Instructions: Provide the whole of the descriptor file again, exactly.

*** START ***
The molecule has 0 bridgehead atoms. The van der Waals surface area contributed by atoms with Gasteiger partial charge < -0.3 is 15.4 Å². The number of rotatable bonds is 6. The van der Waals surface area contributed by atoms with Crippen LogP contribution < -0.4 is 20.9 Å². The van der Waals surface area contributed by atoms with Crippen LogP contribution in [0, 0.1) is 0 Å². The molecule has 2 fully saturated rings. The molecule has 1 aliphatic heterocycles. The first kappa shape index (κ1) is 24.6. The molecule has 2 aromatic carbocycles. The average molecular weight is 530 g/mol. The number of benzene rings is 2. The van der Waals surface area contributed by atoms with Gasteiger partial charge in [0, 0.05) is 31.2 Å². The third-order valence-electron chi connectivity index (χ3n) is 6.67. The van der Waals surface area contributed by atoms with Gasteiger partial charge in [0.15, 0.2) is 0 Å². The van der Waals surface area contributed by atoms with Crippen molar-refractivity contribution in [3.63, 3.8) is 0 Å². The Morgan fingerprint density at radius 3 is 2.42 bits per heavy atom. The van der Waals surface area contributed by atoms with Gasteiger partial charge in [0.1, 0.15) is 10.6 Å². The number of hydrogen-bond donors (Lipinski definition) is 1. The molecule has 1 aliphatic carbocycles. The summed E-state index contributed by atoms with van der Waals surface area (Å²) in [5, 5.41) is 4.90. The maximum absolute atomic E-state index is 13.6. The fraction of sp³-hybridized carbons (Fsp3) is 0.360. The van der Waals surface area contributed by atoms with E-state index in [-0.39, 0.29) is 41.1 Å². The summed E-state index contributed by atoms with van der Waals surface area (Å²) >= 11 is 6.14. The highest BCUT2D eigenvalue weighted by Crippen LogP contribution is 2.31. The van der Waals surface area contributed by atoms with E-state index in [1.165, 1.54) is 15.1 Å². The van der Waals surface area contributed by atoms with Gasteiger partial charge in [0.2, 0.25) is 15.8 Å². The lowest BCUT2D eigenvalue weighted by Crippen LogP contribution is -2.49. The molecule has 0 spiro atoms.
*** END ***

The molecule has 0 bridgehead atoms. The van der Waals surface area contributed by atoms with Gasteiger partial charge < -0.3 is 15.4 Å². The number of rotatable bonds is 6. The van der Waals surface area contributed by atoms with Crippen LogP contribution < -0.4 is 20.9 Å². The van der Waals surface area contributed by atoms with Crippen LogP contribution in [0, 0.1) is 0 Å². The molecule has 2 fully saturated rings. The molecule has 1 aliphatic heterocycles. The first kappa shape index (κ1) is 24.6. The molecule has 2 aromatic carbocycles. The average molecular weight is 530 g/mol. The number of benzene rings is 2. The van der Waals surface area contributed by atoms with Gasteiger partial charge in [0, 0.05) is 31.2 Å². The third-order valence-electron chi connectivity index (χ3n) is 6.67. The van der Waals surface area contributed by atoms with Gasteiger partial charge in [0.15, 0.2) is 0 Å². The van der Waals surface area contributed by atoms with Crippen molar-refractivity contribution in [3.63, 3.8) is 0 Å². The Morgan fingerprint density at radius 3 is 2.42 bits per heavy atom. The van der Waals surface area contributed by atoms with Gasteiger partial charge in [0.1, 0.15) is 10.6 Å². The number of hydrogen-bond donors (Lipinski definition) is 1. The molecule has 1 aliphatic carbocycles. The summed E-state index contributed by atoms with van der Waals surface area (Å²) in [5, 5.41) is 4.90. The maximum absolute atomic E-state index is 13.6. The fraction of sp³-hybridized carbons (Fsp3) is 0.360. The van der Waals surface area contributed by atoms with E-state index in [-0.39, 0.29) is 41.1 Å². The summed E-state index contributed by atoms with van der Waals surface area (Å²) >= 11 is 6.14. The highest BCUT2D eigenvalue weighted by Crippen LogP contribution is 2.31. The van der Waals surface area contributed by atoms with E-state index in [1.165, 1.54) is 15.1 Å². The van der Waals surface area contributed by atoms with Gasteiger partial charge in [0.2, 0.25) is 15.8 Å². The lowest BCUT2D eigenvalue weighted by Crippen LogP contribution is -2.49. The molecule has 0 spiro atoms.